"Breathing new life into old cars"


In honor of my faithful companion Annie, I named this site after her.

We called her 'Big Dog'. She was a good friend and ferocious guard dog.

 


Annie


 Click on the "About BDG" link below to find out more about me and the car projects. 

The Corvette:

Not a lot of progress on the Corvette lately due to lack of funds and time.  I need to buy some 1/2 inch fuel lines and coat the frame before the body can be dropped back onto the frame.  Here is a link to the Corvette pages: The Corvette




1953 Chevy Wagon:


This wagon has been in my family since 1953 when my Grandfather bought it.  I finally got a clear Texas title after two years of applying and re-applying for it.  Many thanks to the Arkansas and Texas DMV for working with me on this. 
Here is a link to the '53 Wagon: 1953 Chevy







Lately, I have been working on getting my 1973 VW Super Beetle back on the road.  This car was my son's first car, but he now drives a Mini Cooper.  I decided to restore the old Beetle to use as my daily commuter to save gas.  My 4x4 Tahoe just will not get very good gas mileage.  It is a great muscle truck when I need it, but to haul me back and forth to work it makes more sense to use the Bug.

Here is a link to the original page on The Bug
Here is a link to the latest progress on the Bug: The Bug Revived






1974 CT70 Trail Bike
Crankshaft damage and fix



I replaced the points and condenser which is behind the flywheel.  When I re-installed the flywheel, The threads on the crankshaft broke off.  At first, I thought I was going to have to replace the crankshaft, but a crankshafts for these engines are no longer produced.  After searching for a used crankshaft, I found there was a fix for this situation.  Check out the Trail 70 section to see what I did to repair the crankshaft. 



Trail 70



I got to drive the Bug to work today.  Jennifer's van had a flat so I offered the bug for her to drive but she took my Tahoe keys. Driving a stock 1973 VW Beetle on today's freeways takes a little planning ahead. The gas pedal is floored when you first see the entry ramp so that hopefully when you get to the freeway, you are at least going 50 MPH. You shift gears at redline, which in a Bug is around 4,500 RPM. Once up to speed you can hold 60 - 65 MPH but you feel like you are about to break a world record since you feel every bump and wind shift. Stopping also takes a little planning ahead. With the old drum brakes you get to stand on the pedal as the car pulls one way, then the other. When you finally get to where you are going, you feel like you have accomplished something, which you did; You actually DROVE a car. You were not a passenger in a luxury machine with all the personal creature comforts, you had the windows down so that the exhaust smell will not over take you. There is no radio to listen to so I usually whistle. For other enjoyment, I will look down at the floor board to see the road going past through the rust holes. Gotta love really driving, it seems like a lost art, especially when you shift through the gears.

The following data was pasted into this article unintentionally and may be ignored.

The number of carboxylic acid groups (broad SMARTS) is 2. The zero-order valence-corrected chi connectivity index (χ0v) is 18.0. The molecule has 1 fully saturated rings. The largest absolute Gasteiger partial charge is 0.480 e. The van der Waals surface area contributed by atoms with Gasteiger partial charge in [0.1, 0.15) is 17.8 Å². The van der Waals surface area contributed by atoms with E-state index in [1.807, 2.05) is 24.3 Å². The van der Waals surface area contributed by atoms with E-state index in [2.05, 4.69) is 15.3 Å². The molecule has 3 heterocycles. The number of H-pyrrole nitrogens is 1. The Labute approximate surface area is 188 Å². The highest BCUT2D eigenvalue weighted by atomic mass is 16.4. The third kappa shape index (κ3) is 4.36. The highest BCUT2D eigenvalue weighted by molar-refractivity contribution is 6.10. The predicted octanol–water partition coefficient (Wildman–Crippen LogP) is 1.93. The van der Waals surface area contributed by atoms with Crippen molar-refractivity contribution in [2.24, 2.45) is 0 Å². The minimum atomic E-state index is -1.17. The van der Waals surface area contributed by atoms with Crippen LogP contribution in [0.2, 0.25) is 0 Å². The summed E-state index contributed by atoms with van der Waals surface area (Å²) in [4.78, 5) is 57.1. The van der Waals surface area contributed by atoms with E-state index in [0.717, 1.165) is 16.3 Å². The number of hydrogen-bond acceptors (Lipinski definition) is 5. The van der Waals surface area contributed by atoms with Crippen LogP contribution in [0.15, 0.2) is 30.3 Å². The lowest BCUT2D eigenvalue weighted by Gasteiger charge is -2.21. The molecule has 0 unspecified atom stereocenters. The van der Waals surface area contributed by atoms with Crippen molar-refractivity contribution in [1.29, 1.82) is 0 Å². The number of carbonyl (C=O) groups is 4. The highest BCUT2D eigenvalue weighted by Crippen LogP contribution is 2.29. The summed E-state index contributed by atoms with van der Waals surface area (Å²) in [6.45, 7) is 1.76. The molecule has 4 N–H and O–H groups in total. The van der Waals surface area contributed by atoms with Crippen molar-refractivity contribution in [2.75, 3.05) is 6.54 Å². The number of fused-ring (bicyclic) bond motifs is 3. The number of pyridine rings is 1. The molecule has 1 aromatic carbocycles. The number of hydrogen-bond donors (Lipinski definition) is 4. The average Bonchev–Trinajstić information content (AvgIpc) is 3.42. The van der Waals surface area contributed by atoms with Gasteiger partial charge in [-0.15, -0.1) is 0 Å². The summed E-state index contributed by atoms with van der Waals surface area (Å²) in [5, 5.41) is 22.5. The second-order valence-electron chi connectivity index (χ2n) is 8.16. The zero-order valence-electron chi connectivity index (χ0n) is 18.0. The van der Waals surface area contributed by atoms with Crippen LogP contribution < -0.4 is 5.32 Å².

When I was in High School in the mid 1970s, I drove a '68 Camaro and a '71 Corvette. Neither one had cup holders. We would cruise around for the sake of cruising and every once in a while get challenged to a street race. My drink of choice was a bottle of Coke or Dr Pepper. Canned drinks were just starting to show up but bottles were the most you would find. I recall driving the Vette, which was a 4 speed, I would hold the Coke bottle with my legs as I shifted gears. One night right after leaving the store with a fresh bottle of Coke I was challenged to a race between lights. I knew I could take this Mustang, no problem. I put the Coke bottle between my legs and when the light turned green I dumped the clutch and planted my foot into the four barrel. All the Coke in the bottle ended up all over my shirt.

The original muscle car days were fun but we had no creature comforts like cup holders or A/C.
I would not trade that time for anything. Lot's of good memories.





I edited out parts of the Casting Numbers sections on this site since Mortec is now back online.  Mortec had created most of the early Chevy Casting Numbers I had and they are trying to get their visibility back on the web. I agreed to pull those numbers so they can regain their rightful place, so if you have any need for early Chevy Casting Numbers, be sure to check them out.  Here is a Link to Mortec:




If you have need for Chevy LS, LT, Jeep, Pontiac or Aircooled VW numbers, be sure to check out the Casting Numbers section of this site. 


Through the grace of God and talents of my heroes at MD Anderson in Houston, I conquered kidney cancer.  I now understand real thankfulness as each one of us should. I see every new day as a gift from God, every sunrise, sunset, even the very breath we take.


Here is a video I edited for work.  This is in celebration of 30 years of Shuttle Flights. 

Hope you enjoy it!


                
 
Site Updated:  2 February 2016

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